The only banks with a global presence that are making money are ones that have been long entrenched in foreign markets, such as HBSC, Standard Chartered and Citibank. Emerging market banks thinking of making foreign acquisitions need to worry about their lack of knowledge of overseas markets and the difficulties in managing foreign staff.
Then, there is the experience of emerging market banks themselves. Some Indian banks have had overseas branches for decades. Very few make profit. The contribution to total profit is negligible. Simply catering to the diaspora is not a viable proposition.
Some Indian banks talk of catering to Indian corporates that have ventured abroad. As Aditya Puri of HDFC Bank points out, the number is not large enough to justify a presence in foreign markets. Nor do Indian banks have the strengths to address the local market overseas.
A third reason against venturing abroad is that the regulatory climate has undergone a sea-change after the recent crisis. India is not alone in being wary about letting in foreign banks in a big way. Other emerging markets feel the same way. The old argument that emerging market banks need to venture abroad so that they can better deal with foreign competition at home has lost its edge.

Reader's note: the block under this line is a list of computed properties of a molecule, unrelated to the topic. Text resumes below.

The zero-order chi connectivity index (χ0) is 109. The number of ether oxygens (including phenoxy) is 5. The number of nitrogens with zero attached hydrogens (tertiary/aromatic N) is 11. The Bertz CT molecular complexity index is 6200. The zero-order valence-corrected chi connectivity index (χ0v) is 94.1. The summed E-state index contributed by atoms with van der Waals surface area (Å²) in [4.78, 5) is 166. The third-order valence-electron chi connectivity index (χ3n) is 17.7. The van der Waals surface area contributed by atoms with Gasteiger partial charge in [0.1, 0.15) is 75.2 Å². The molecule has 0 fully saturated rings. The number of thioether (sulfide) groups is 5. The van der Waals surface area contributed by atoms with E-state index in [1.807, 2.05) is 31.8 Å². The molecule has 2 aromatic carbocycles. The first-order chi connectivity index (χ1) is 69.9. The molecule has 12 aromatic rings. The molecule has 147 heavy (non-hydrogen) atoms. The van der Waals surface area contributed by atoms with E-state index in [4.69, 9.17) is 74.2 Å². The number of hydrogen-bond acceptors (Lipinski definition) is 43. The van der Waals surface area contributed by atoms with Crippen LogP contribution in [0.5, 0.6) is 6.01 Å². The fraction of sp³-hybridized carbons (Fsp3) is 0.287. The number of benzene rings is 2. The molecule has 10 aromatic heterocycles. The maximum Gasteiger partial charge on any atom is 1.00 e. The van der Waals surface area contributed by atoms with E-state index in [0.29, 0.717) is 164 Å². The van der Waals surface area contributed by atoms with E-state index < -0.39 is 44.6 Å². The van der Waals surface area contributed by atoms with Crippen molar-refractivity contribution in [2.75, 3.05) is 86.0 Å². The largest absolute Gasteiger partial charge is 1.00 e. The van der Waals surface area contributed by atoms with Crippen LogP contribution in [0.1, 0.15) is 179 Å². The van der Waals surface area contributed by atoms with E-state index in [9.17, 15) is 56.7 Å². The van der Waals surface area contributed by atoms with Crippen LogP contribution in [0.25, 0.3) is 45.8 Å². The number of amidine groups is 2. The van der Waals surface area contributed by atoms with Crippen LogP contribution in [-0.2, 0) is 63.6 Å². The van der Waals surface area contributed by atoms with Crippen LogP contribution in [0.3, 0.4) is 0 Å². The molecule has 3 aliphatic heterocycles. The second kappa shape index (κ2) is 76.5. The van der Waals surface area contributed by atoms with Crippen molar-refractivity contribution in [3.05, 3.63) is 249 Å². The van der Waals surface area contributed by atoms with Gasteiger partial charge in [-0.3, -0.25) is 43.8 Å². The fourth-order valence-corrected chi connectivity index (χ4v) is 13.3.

There is also greater appreciation in emerging market of the role of stateowned banks. The Indian model of having a mix of state, domestic private and foreign banks, with state-owned banks having a significant share, is widely seen as one that works.
Even private bankers concede that state-owned banks have played in a role in anti-cyclical policies in the crisis. Emerging markets are unlikely to open up to foreign banks in a big way in the near future.
Emerging market banks will thus have the home market pretty much to themselves. They can hope to quickly attain world scale on the back of strong domestic market growth and restricted foreign competition. But world scale is not world class.
Emerging market banks will still lack the repertoire of skills necessary to make an impact overseas. Global exposure, not global domination, is what they should aspire for. Grow, but don't try to rule the world.